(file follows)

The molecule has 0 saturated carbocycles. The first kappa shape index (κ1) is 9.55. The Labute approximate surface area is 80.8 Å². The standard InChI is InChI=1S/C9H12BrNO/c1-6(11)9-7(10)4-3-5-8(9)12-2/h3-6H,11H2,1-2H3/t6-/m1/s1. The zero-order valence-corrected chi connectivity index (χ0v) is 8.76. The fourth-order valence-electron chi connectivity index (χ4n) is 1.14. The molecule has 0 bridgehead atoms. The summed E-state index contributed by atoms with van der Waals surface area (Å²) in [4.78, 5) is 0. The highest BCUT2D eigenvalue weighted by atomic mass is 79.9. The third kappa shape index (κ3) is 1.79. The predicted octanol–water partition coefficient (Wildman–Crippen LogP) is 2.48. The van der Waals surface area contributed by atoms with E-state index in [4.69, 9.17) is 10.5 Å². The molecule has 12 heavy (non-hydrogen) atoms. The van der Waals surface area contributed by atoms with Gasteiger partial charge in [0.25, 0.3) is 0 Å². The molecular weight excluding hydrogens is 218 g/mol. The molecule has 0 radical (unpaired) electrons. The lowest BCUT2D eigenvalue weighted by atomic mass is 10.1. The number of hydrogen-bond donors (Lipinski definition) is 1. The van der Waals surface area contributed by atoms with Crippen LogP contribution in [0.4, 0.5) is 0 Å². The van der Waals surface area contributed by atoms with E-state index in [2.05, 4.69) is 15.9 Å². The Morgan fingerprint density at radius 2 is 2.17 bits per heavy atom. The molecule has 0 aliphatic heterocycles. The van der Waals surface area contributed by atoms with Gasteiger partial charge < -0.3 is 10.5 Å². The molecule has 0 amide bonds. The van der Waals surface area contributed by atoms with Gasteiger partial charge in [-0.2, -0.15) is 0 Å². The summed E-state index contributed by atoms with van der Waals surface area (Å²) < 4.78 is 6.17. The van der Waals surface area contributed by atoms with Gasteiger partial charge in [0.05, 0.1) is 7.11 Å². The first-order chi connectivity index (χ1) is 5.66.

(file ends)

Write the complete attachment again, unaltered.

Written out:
The molecule has 0 saturated carbocycles. The first kappa shape index (κ1) is 9.55. The Labute approximate surface area is 80.8 Å². The standard InChI is InChI=1S/C9H12BrNO/c1-6(11)9-7(10)4-3-5-8(9)12-2/h3-6H,11H2,1-2H3/t6-/m1/s1. The zero-order valence-corrected chi connectivity index (χ0v) is 8.76. The fourth-order valence-electron chi connectivity index (χ4n) is 1.14. The molecule has 0 bridgehead atoms. The summed E-state index contributed by atoms with van der Waals surface area (Å²) in [4.78, 5) is 0. The highest BCUT2D eigenvalue weighted by atomic mass is 79.9. The third kappa shape index (κ3) is 1.79. The predicted octanol–water partition coefficient (Wildman–Crippen LogP) is 2.48. The van der Waals surface area contributed by atoms with E-state index in [4.69, 9.17) is 10.5 Å². The molecule has 12 heavy (non-hydrogen) atoms. The van der Waals surface area contributed by atoms with Gasteiger partial charge in [0.25, 0.3) is 0 Å². The molecular weight excluding hydrogens is 218 g/mol. The molecule has 0 radical (unpaired) electrons. The lowest BCUT2D eigenvalue weighted by atomic mass is 10.1. The number of hydrogen-bond donors (Lipinski definition) is 1. The van der Waals surface area contributed by atoms with Crippen LogP contribution in [0.4, 0.5) is 0 Å². The van der Waals surface area contributed by atoms with E-state index in [2.05, 4.69) is 15.9 Å². The Morgan fingerprint density at radius 2 is 2.17 bits per heavy atom. The molecule has 0 aliphatic heterocycles. The van der Waals surface area contributed by atoms with Gasteiger partial charge < -0.3 is 10.5 Å². The molecule has 0 amide bonds. The van der Waals surface area contributed by atoms with Gasteiger partial charge in [-0.2, -0.15) is 0 Å². The summed E-state index contributed by atoms with van der Waals surface area (Å²) < 4.78 is 6.17. The van der Waals surface area contributed by atoms with Gasteiger partial charge in [0.05, 0.1) is 7.11 Å². The first-order chi connectivity index (χ1) is 5.66.